The modeling shows social distancing steps are having an effect in Colorado and that the extent of physical distancing in the state will have effects on how many deaths the state will see and how soon it can flatten the curve of the outbreak.
10:13 a.m. | Denver Public Schools expands free meal services
Denver Public Schools is adding 12 meal pickup sites and will launch a meal delivery program, the district said Tuesday morning.
There will now by 24 grab-and-go locations open weekdays from 11 a.m. to 12:30 p.m. where families can get breakfast and lunch to-go and meals for the weekend each Friday.
School buses will deliver at designated locations and times each weekday for the rest of the school year, the district said.
Click here for a full list of grab-and-go and delivery sites across the city.
9:30 a.m. | Charity filing deadlines extended
Colorado Secretary of State Jena Griswold issued emergency rules that will extend the certain filing deadlines for charities to Aug. 15. This affects the filing deadlines for charity registration renewals and solicitation campaign financial reports, but doesn't affect the filing deadline for new solicitation notices. Click here for more information.
We went 360 this morning on remote learning. Is it working for you, or is it a bigger challenge than you expected? We talked with students, teachers and parents to learn about how they're making it work to the best of their ability. Click here for more.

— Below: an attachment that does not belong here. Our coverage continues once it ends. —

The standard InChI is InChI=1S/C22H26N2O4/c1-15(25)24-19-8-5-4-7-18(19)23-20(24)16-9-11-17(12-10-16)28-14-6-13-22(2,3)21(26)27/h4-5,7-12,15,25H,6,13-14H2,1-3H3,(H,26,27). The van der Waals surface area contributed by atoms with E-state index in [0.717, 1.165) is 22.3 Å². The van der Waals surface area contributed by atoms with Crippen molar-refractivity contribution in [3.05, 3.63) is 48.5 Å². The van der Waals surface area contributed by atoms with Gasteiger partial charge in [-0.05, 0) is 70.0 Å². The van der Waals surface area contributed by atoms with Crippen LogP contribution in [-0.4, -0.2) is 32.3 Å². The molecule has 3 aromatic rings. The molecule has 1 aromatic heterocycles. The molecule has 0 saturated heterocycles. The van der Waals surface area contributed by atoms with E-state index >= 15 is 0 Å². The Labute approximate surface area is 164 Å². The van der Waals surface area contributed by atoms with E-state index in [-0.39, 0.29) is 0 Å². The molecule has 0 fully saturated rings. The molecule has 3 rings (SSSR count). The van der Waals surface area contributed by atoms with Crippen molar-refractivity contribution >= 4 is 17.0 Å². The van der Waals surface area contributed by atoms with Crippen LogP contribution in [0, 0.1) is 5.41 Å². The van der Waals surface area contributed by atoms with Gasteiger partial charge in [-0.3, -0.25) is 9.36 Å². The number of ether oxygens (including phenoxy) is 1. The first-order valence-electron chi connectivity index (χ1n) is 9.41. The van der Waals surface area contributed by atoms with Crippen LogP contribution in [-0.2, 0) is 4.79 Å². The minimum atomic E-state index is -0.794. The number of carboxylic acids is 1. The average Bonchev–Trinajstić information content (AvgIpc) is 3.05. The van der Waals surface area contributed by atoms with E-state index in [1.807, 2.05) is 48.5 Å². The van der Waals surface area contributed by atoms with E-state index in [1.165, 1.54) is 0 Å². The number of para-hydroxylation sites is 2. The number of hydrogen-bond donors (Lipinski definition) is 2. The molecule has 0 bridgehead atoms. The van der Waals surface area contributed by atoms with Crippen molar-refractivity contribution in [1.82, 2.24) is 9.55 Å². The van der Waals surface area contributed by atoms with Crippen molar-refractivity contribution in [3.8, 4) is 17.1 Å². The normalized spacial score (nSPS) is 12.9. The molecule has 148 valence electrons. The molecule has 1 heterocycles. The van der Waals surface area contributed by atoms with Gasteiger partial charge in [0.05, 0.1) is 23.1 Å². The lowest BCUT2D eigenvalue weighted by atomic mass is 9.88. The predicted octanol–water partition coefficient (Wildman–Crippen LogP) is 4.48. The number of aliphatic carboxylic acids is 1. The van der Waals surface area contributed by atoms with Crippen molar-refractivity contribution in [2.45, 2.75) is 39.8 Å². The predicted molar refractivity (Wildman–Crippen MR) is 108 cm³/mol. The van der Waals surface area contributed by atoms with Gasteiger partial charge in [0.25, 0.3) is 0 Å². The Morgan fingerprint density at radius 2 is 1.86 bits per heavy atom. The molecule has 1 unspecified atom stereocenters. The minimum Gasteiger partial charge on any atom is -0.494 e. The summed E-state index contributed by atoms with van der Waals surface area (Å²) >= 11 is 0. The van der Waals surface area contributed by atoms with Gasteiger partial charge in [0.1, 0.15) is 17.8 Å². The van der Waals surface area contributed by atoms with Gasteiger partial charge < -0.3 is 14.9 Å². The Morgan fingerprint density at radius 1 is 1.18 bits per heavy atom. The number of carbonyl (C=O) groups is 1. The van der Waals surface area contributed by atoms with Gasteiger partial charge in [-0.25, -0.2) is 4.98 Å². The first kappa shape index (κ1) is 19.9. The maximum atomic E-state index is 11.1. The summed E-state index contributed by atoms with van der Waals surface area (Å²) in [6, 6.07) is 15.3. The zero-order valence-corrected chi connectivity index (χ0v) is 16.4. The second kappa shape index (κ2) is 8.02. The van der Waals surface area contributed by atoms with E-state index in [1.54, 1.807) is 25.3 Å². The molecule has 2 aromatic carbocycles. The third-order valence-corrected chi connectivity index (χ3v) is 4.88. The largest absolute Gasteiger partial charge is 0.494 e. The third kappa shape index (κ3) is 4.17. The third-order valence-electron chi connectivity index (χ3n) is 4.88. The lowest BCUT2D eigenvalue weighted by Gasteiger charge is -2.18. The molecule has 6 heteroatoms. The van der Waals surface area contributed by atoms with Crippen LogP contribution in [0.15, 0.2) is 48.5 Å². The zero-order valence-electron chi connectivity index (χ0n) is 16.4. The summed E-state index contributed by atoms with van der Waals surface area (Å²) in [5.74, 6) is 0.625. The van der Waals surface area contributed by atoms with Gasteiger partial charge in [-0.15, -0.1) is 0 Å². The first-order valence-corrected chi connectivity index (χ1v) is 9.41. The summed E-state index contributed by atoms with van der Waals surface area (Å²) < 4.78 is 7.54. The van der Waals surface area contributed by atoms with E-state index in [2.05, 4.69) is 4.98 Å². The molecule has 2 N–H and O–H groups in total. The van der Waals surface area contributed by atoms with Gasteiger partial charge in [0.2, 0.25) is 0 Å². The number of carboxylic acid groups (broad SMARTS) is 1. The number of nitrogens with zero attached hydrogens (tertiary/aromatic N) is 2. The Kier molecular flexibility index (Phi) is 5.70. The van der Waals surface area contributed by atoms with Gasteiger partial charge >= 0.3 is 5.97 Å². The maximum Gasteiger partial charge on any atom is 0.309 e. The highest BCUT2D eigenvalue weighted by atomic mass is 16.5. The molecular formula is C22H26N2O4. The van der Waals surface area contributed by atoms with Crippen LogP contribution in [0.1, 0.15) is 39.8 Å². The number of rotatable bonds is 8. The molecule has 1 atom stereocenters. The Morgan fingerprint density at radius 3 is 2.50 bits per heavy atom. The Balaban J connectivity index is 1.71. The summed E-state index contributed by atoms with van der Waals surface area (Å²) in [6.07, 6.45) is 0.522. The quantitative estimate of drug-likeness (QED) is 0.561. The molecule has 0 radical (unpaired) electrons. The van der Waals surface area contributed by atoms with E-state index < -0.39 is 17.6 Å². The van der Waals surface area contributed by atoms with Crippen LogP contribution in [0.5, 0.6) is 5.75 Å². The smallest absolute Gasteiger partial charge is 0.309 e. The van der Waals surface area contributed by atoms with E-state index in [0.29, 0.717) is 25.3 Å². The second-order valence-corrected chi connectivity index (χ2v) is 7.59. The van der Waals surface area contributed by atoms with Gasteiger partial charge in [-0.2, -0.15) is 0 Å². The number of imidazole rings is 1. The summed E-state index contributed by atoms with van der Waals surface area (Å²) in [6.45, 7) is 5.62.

5 a.m. | Arapahoe and Douglas counties and Tri-County Health Department to co-host COVID-19 virtual town hall
This virtual town hall begins at 7 p.m. and will be posted online following the meeting. Callers can listen in and ask questions by calling 1-855-436-3656. Officials will provide updates on the novel coronavirus in the community and helpful information regarding fear, grief and anxiety during this time. Click here for more information.
5 a.m. | Submit your questions to Gov. Polis
Many Coloradans still have unanswered questions about the novel coronavirus and its impact in our state. Do you? You can submit your questions by calling 303-832-0676 or emailing email@example.com before 9:30 a.m. Denver7's special — a one-on-one between Anne Trujillo and Gov. Polis — airs at 6:30 p.m. tonight.
4 a.m. | Boulder City Council urges against acts of discrimination due to COVID-19
Boulder Mayor Sam Weaver will deliver a statement on today "on the importance now more than ever of maintaining a welcoming and inclusive environment for all races and ethnicities during the COVID crisis." Council is reminding the community that incidents of discrimination motivated by another person’s race, color, disability, religion, national origin, sexual orientation or gender identity may be considered a Human Rights Violation by the city’s Human Rights Ordinance.
Click here for the live blog from Monday, April 6, 2020.